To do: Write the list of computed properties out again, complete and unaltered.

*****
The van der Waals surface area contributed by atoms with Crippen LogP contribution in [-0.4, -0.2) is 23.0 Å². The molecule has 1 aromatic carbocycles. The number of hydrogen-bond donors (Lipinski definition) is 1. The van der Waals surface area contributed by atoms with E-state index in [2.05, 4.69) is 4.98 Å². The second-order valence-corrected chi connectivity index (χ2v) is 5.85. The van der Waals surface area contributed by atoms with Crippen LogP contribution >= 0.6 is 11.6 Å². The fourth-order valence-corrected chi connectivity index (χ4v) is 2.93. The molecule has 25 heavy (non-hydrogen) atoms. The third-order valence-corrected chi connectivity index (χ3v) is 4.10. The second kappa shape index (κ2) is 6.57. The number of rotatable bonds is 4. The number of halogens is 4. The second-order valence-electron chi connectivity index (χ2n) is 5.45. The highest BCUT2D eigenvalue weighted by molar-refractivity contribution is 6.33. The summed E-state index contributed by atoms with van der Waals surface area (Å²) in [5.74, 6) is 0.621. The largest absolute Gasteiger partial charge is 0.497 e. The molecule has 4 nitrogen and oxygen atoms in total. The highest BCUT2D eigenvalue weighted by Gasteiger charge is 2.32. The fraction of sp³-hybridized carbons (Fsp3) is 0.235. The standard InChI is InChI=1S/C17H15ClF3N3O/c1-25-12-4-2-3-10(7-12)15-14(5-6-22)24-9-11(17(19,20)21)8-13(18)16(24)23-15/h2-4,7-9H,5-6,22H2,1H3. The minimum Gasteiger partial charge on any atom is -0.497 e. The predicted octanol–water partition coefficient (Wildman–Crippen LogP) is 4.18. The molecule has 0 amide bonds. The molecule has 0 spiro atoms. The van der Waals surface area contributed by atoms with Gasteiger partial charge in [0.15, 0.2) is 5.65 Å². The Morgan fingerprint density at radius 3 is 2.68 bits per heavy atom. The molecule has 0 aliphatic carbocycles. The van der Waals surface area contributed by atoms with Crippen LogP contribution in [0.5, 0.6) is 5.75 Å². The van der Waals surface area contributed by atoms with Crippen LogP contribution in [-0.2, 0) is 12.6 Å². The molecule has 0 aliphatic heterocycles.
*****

The van der Waals surface area contributed by atoms with Crippen LogP contribution in [-0.4, -0.2) is 23.0 Å². The molecule has 1 aromatic carbocycles. The number of hydrogen-bond donors (Lipinski definition) is 1. The van der Waals surface area contributed by atoms with E-state index in [2.05, 4.69) is 4.98 Å². The second-order valence-corrected chi connectivity index (χ2v) is 5.85. The van der Waals surface area contributed by atoms with Crippen LogP contribution >= 0.6 is 11.6 Å². The fourth-order valence-corrected chi connectivity index (χ4v) is 2.93. The molecule has 25 heavy (non-hydrogen) atoms. The third-order valence-corrected chi connectivity index (χ3v) is 4.10. The second kappa shape index (κ2) is 6.57. The number of rotatable bonds is 4. The number of halogens is 4. The second-order valence-electron chi connectivity index (χ2n) is 5.45. The highest BCUT2D eigenvalue weighted by molar-refractivity contribution is 6.33. The summed E-state index contributed by atoms with van der Waals surface area (Å²) in [5.74, 6) is 0.621. The largest absolute Gasteiger partial charge is 0.497 e. The molecule has 4 nitrogen and oxygen atoms in total. The highest BCUT2D eigenvalue weighted by Gasteiger charge is 2.32. The fraction of sp³-hybridized carbons (Fsp3) is 0.235. The standard InChI is InChI=1S/C17H15ClF3N3O/c1-25-12-4-2-3-10(7-12)15-14(5-6-22)24-9-11(17(19,20)21)8-13(18)16(24)23-15/h2-4,7-9H,5-6,22H2,1H3. The minimum Gasteiger partial charge on any atom is -0.497 e. The predicted octanol–water partition coefficient (Wildman–Crippen LogP) is 4.18. The molecule has 0 amide bonds. The molecule has 0 spiro atoms. The van der Waals surface area contributed by atoms with Gasteiger partial charge in [0.15, 0.2) is 5.65 Å². The Morgan fingerprint density at radius 3 is 2.68 bits per heavy atom. The molecule has 0 aliphatic carbocycles. The van der Waals surface area contributed by atoms with Crippen LogP contribution in [0.5, 0.6) is 5.75 Å². The van der Waals surface area contributed by atoms with Crippen LogP contribution in [-0.2, 0) is 12.6 Å². The molecule has 0 aliphatic heterocycles.